How are you kind of thinking about splitting your time between the two?
I mean I’ve definitely spent more time in LA in the last year than I have New York, but New York will absolutely always be home. I think it will be 50/50 or wherever the wind blows at the moment, which is really wonderful. Because of the way that I traveled for so long, it’s so easy for me to jump on a plane.
How do you find balance in what you do and channel your creativity?
I find that the way I’m the most creative is by talking with other creatives. I’m so inspired by hearing other people’s perspectives on the way they make things. Having the time to do that now, as well as having the time for myself has changed my point of view so much.
What would you say your biggest challenge is in your work right now?
It’s a real learning curve because for so long I was the one that was responsible for the conception as well as the execution. And now, I have a client to please, or there’s a production company to please. There’s a lot of hope and opportunity, but I don’t have the same control that I did in making and manifesting all of my ideas, if that makes sense. So that was definitely something new. I could be excited about 50 different things, but they may not actually come to fruition, so remembering not to be disheartened by that. Also there’s a lot of waiting – waiting for emails – the life of a freelancer is so different.
What are you most excited about right now?
I’m so excited about Lolly Would. I’m so excited about my partnership with Jessica, and the feature films that we’re working on. I’m excited about Lucid, which has really been the focus of my last two years. I’m just so excited to make things and have the opportunity to have a voice that is not associated with a brand, because it’s mine! Not someone else’s.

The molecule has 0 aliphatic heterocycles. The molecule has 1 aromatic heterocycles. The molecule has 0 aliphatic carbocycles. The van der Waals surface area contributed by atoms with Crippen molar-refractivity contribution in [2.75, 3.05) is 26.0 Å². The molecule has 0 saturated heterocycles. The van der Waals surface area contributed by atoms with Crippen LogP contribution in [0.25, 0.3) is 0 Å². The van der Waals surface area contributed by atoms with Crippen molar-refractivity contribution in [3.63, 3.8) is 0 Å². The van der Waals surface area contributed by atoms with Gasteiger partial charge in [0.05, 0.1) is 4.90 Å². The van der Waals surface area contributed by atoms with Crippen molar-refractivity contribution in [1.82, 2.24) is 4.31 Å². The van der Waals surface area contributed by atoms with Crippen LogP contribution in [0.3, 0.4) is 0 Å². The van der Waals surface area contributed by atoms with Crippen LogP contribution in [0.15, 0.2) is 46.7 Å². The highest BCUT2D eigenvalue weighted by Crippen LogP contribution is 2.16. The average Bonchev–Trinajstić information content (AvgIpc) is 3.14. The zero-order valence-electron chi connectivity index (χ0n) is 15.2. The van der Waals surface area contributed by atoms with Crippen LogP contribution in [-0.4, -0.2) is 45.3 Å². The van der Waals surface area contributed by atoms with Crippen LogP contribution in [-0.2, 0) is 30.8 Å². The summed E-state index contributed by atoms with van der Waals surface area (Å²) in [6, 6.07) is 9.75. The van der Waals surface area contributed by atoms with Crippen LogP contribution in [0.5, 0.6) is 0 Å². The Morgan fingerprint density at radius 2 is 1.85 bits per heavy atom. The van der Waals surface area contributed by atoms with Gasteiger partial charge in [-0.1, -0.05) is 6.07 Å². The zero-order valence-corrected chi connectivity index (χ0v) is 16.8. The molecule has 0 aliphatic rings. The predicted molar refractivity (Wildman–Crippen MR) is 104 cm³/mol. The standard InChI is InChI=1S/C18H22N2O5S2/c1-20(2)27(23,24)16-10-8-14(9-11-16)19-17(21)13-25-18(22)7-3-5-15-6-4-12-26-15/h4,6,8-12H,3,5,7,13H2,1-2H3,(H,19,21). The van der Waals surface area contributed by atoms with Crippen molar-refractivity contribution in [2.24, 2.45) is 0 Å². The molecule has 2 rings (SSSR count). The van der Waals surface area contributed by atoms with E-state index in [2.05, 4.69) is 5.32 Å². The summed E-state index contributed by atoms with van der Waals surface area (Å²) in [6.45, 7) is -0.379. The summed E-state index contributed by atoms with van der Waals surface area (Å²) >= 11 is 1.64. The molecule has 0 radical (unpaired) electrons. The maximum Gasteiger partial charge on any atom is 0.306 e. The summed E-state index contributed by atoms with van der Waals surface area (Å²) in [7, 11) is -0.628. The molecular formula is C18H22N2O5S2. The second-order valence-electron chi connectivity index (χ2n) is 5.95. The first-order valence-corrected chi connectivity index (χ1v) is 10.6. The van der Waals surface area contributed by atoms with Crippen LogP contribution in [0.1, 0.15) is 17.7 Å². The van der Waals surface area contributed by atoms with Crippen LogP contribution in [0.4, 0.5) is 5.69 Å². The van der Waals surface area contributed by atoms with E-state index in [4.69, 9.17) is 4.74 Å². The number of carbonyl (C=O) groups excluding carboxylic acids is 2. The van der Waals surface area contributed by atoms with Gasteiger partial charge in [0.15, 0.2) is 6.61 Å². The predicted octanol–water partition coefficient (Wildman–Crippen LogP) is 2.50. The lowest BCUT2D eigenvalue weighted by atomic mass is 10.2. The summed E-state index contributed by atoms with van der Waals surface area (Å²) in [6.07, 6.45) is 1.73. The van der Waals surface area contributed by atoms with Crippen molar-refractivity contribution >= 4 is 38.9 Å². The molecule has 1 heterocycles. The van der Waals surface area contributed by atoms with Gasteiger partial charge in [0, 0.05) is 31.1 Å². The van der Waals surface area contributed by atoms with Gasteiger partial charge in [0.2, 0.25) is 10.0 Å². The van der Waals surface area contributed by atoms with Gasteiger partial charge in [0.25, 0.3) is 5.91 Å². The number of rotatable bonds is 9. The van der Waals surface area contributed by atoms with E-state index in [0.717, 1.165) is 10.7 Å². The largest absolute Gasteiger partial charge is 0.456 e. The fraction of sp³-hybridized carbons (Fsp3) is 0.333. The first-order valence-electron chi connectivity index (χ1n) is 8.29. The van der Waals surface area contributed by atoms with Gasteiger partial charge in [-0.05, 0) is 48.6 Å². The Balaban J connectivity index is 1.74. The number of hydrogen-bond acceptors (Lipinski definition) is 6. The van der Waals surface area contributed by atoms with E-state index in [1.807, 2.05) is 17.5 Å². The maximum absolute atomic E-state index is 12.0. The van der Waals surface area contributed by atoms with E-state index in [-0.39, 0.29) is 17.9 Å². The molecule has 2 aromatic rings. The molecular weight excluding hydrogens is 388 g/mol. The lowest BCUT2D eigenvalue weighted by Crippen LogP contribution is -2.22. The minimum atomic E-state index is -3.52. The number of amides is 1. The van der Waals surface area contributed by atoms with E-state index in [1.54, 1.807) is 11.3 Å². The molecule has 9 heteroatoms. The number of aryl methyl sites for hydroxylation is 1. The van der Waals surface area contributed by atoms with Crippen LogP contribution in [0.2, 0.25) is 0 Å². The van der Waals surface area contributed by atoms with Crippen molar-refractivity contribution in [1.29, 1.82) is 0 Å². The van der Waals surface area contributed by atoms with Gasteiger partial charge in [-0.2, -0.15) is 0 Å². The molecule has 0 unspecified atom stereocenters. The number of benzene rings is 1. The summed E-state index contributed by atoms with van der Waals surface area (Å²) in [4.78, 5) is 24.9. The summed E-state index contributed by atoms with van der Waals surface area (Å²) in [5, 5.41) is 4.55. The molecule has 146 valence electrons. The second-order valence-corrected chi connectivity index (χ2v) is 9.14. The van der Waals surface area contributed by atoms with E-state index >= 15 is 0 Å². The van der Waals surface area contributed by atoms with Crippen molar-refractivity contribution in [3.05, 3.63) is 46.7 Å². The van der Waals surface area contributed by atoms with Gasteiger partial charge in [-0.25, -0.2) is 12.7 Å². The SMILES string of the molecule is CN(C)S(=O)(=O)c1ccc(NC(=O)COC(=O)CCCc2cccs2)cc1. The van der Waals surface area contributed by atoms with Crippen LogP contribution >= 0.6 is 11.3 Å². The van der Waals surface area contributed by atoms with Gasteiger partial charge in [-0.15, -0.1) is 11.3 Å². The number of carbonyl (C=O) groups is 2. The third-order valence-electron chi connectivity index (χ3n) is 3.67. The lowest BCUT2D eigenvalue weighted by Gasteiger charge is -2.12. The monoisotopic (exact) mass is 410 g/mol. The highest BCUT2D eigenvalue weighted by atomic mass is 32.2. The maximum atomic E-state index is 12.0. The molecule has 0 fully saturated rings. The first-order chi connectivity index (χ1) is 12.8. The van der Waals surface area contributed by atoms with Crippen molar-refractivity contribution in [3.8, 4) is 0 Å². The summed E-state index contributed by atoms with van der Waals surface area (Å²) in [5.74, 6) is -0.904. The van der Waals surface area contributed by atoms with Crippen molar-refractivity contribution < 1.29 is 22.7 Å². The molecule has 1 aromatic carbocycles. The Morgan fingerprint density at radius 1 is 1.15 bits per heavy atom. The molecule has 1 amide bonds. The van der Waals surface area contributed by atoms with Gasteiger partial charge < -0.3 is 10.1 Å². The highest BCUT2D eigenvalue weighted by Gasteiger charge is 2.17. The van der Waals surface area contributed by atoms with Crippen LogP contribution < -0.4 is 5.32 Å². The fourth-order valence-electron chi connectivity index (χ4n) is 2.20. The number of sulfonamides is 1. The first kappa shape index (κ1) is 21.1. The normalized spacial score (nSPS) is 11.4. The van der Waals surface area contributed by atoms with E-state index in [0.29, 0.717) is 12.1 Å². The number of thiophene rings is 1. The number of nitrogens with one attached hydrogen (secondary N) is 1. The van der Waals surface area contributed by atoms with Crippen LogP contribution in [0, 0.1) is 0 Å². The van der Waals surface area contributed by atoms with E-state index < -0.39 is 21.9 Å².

Do you feel like you have a mentor?
Garance is absolutely one of my mentors, and my friend Ben Younger, who is a director and writer. Jessica is also a mentor. It’s really amazing how motivating it can be when you have these people around you who you can call. When you find someone that makes you feel known, I think that’s one of the things I’m always looking for, somebody who just understands me, and how satisfying it is when you sit down and you feel nourished from a conversation. If I could give advice, it’s find someone who you respect, who is excited about you and your process, and ask questions. Because sometimes I think we can all be really scared to ask those questions.
What do you think the best advice that you’ve ever gotten has been?
The fashion director of Free People, Crystal, is kind of a big sister to me. We were traveling once and she said, “You know, really have to be the person that you aspire to be. Always look forward, look over the horizon. Keep looking over the horizon for what’s next, because momentum is so important. People want to be associated with confidence and with people who believe in themselves.”
What is your dream for your career now?
To tell beautiful, impactful, emotional stories through filmmaking. And then to be able to support young women and help them realize their potential in as many ways as possible. I hate seeing how young women can focus so much on physical appearance. I would love to be able to support and help raise the most confident girls we possibly can.